Onion: Fisher-Price releases Fetal Activity Gym

Fisher-Price has released a new “in utero fetal activity gym,” reports The Onion.

“Whether they’re batting at the friendly toucans in order to harden their cartilage into bone or tapping the multicolored light-up palm tree to test out their sense of vision once their eyes open at 28 weeks, the Fisher-Price Rainforest Friends Prenatal Activity Gym is guaranteed to give your fetus a head start and keep it happy and occupied,” said director of marketing Kevin Goldbaum, adding that the eight different preloaded songs will help fetuses grow the thalamic brain connections needed to process sound.

It’s satire. But just barely.

Sex-change guide for kids riles Brits

Can I Tell You About Gender Diversity?, which will be introduced at some British primary schools, is — surprise! — causing controversy, writes Ian Miles Cheong on Heat Street.

Some are saying “no” to the book, which will be distributed by a government-funded organization, Educate and Celebrate, for use in primary schools.

Written by CJ Atkinson, a self-described “trans advocate,” the book aims to teach children as young as seven about gender identity and is told from the point of view of a child unhappy with their gender.

Kit, who’s 12, explains:

“When I was born, the doctors told my mum and dad that they had a baby girl, and so for the first few years of my life that’s how my parents raised me. This is called being assigned female at birth. I wasn’t ever very happy that way.”

Kit takes puberty-blocking drugs, wears boys’ clothes, becomes “he” and discusses sex-change surgery. “His friends include a genderfluid student who goes by ‘they’ and another who uses the ‘xe’ pronoun,” writes Cheong.

If families fail, what can schools do?

Who’s your daddy? asks Ian Rowe, a Fordham fellow, who leads two charter schools in the South Bronx. That’s the message on two mobile DNA testing labs that roam the neighborhood.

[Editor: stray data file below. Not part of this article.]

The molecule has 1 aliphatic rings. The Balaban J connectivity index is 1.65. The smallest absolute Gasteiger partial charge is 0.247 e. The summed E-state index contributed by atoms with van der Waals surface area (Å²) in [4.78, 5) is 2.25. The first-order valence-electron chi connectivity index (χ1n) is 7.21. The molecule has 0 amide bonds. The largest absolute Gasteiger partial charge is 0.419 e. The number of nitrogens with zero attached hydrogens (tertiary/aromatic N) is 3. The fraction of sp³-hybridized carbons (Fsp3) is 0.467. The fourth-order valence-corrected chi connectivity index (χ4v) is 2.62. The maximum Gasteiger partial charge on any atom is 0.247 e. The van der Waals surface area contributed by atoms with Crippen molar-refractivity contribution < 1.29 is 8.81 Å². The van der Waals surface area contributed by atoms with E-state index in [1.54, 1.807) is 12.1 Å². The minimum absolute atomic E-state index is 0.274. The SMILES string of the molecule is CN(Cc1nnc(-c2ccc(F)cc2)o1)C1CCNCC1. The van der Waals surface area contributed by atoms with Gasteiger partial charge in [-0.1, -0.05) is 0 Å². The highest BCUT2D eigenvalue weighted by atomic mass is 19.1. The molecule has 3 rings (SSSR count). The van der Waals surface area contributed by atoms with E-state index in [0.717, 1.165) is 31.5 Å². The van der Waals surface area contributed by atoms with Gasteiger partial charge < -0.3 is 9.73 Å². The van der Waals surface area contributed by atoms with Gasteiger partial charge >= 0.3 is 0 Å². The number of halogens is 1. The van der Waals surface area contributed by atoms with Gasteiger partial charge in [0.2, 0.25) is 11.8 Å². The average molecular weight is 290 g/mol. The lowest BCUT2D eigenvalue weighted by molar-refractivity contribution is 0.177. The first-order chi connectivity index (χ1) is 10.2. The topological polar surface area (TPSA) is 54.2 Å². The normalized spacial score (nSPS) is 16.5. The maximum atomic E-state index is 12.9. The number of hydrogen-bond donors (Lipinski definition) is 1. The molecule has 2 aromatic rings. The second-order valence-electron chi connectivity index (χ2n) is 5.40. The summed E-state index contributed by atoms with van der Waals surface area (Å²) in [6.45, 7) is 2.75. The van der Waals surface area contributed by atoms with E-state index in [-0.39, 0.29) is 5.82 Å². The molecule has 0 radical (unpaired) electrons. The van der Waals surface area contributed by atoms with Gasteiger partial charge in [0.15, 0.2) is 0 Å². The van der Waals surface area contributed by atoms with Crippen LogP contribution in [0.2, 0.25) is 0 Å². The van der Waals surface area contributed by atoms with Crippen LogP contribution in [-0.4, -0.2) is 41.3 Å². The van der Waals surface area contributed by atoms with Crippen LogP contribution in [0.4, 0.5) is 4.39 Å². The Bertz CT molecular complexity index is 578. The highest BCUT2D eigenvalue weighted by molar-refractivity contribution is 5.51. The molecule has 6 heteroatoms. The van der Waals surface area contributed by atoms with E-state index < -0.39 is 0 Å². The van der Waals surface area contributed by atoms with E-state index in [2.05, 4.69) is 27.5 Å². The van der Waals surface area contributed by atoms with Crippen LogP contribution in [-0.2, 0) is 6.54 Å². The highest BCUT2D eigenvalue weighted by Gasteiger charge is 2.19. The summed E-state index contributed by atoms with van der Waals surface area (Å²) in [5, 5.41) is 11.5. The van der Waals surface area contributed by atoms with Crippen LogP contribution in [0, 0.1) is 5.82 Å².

Education reformers believe that “a child born or raised in a low-income neighborhood should not be destined for a life of poverty,” writes Rowe. “But what happens when poverty is intertwined with widespread fatherlessness and family disintegration?”

Perhaps it is time to confess, somewhat reluctantly, that even the most high-performing schools are necessary but insufficient to overcome the challenges children face when they live in low-income communities in which family instability is the norm.

Poverty isn’t new, he writes. “In 1960, fewer than 5 percent of all births in the US were out of wedlock; today it’s more than 40 percent.”

Schools should teach children that their life decisions, such as finishing school, getting a job and marrying before having children, will affect their adult success, Rowe writes.


For children born into poor, single-parent families, preschool starts too late, concludes a paper by economist James Heckman and colleagues. Two 1970s’ experiments, which provided full-time care from cradle (eight weeks of age) to kindergarten, provided lasting benefits, they conclude.

Government-funded preschool has failed to deliver on promises of massive social benefits, counters Joy Pullman in The Federalist.

Now Heckman says it must “start at birth” to affect language development.

Advantaged children hear millions more words by the age of five than disadvantaged children, Heckman told NPR. The way to close the gap is “reading to the child, by encouraging the child.”

That’s what parents — especially married parents — do, writes Pullman. Yet, “two in five children” are “born into a kind of home that social scientists on both the Left and Right unanimously agree sets them up to fail.”

Choosers like their schools

Charter parents are considerably more satisfied with their children’s schools than are district-school parents, according to a new Education Next survey. Private-school parents are the happiest of all.

Parents report less disruption at charter schools than at district schools, the study found. On some measures, charter parents “seem to be in closer contact with their school than parents in either the district or private sector.”

A 2012 Education Department survey provides similar results: Private school parents are the most satisfied and charter parents come next, followed by parents whose children attend a district school of choice. Those whose children were assigned to a district school are the least satisfied.

The Obama administration never reported the charter school results, writes Paul Peterson, a Harvard professor who directs the Program on Education Policy and Governance, in the Wall Street Journal. “By appointing Betsy DeVos, Donald Trump is listening to parents and acknowledging that it’s time to begin thinking outside the public-school box.”